From Nubra Valley to Shyok.
First, a spoiler. I didn’t make it to Pangong Tso (Pangong Lake).
This time the roads (or flooding of them) had other plans for me. Plans that involved going the long way around from Sumur in the Nubra valley to Shyok valley, further down the river. For now, Ladakh’s most visited attraction would remain a mystery.
Heading from Leh to Nubra Valley? Check out Discovering Nubra, Ladakh – Part One: Leh to Sumur here.
Setting off from Sumur in Nubra Valley, it should have been a few hours’ drive along the river to reach Shyok River Lodge, my next destination. A few miles along the river however we hit a problem. The road runs close to the river, through valleys and villages, which are often close to the glacier melt flows – which can become quickly and unpredictably flooded with water if rainfall and warm sunshine occur. On my drive I passed through more than one village which had literally been swept away or cut off by the force of nature.
Ladakh is a brutal reminder that nature still reigns supreme. A moon-like desert with very little rainfall, its only source of water is from glacier melt-water and lakes.Ladakh is only accessible from the rest of India by air 6+months of the year as the road passes to Srinagar and Manali get blocked with ice and snow. Even in the summer (monsoon in the rest of India) landslides and flooding can occur, making roads impassable.
My journey from Sumur to Shyok meant going back to Leh, up over the Khardung La pass again and over the Chang La pass before arriving in the Shyok valley 10 hours later.
Shyok River Lodge
Was it worth the 10 hour detour? You bet it was. For all its beauty, Nubra Valley is fairly well known as a tourist destination within Ladakh. There’s no overcrowding, but you’ll see plenty of visitors around. Shyok valley is a totally different proposition.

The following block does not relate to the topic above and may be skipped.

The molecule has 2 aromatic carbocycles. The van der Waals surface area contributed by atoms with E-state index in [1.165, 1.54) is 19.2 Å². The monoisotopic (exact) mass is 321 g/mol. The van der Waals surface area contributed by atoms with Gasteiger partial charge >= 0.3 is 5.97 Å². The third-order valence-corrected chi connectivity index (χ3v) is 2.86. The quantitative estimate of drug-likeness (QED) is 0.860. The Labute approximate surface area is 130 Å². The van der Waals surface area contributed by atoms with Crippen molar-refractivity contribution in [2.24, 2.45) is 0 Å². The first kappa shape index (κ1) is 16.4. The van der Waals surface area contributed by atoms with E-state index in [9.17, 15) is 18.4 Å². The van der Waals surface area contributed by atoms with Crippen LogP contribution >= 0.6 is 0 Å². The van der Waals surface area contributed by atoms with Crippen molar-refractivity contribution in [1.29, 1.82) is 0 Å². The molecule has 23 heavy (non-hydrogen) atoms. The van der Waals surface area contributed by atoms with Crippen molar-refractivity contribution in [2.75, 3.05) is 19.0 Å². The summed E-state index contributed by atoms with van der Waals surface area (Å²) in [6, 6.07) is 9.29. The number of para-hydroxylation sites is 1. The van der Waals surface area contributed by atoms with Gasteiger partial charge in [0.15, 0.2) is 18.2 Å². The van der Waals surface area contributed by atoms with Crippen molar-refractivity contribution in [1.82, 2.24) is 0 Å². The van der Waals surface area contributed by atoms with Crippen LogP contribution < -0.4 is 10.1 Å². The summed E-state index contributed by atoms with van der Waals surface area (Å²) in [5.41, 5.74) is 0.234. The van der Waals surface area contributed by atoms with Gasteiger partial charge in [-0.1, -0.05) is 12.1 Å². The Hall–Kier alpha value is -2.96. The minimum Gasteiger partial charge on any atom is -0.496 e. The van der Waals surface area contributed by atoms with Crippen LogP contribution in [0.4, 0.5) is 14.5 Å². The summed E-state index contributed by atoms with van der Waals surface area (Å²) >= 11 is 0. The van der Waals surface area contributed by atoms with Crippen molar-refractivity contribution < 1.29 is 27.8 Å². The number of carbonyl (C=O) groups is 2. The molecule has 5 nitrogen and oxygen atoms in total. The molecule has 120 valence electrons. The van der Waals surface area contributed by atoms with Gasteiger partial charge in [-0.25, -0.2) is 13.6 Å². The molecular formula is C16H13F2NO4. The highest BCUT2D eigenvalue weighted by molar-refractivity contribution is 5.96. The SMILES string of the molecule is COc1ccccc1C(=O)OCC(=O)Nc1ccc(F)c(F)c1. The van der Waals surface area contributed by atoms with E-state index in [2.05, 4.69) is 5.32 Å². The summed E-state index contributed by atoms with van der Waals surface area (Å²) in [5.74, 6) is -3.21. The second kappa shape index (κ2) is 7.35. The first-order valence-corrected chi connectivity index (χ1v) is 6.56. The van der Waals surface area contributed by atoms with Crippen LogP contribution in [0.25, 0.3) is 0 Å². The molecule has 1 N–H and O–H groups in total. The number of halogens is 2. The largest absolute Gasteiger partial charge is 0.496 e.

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Set in a village with only a few houses and families, Shyok River Lodge is a taste of off the beaten track Ladakh.
Together with a local family who own the Ladakhi house, managers Jan and his wife Suchi are passionate about sharing a taste of genuine and local Ladakhi life with their guests. Jan has been involved in trekking and tourism (and largely based) in Ladakh since 1988 and has seen the changes that tourism have brought to Ladakh: for better and worse. Their aim with Shyok River Lodge is to offer an option for tourism that is not environmentally (or socially) harmful or intrusive, and allows visitors a true taste of village life.
They believe in spreading the positive economic influence of tourism beyond Leh (which is where most hotels, tour companies and drivers are based) and into rural communities that otherwise see little in the way of tourism wealth.
The lodge is more of a homestay – or home away from home – where you can fall asleep comforted by the silence of the rural setting as much as by the amazing beds. Jan and Suchi have hired locals to help with the running of the homestay to ensure that the benefits of the business get spread around. The home cooked food is a mix of Ladakhi, Indian and other Asian and European foods and is always eaten family style together with other guests in the lounge, complete with views over the river and mountains.
Jan will take you on walks of the village and beyond – explaining how the man made immigration and traditional Ladakhi house-building works, show you water so pure that you can drink straight from the spring (I did), or down to the banks of the mighty Shyok River.
Thinking of going trekking in Ladakh? You can read my post about Trekking the Sham Valley here!
Sustainable Practices at Shyok River Lodge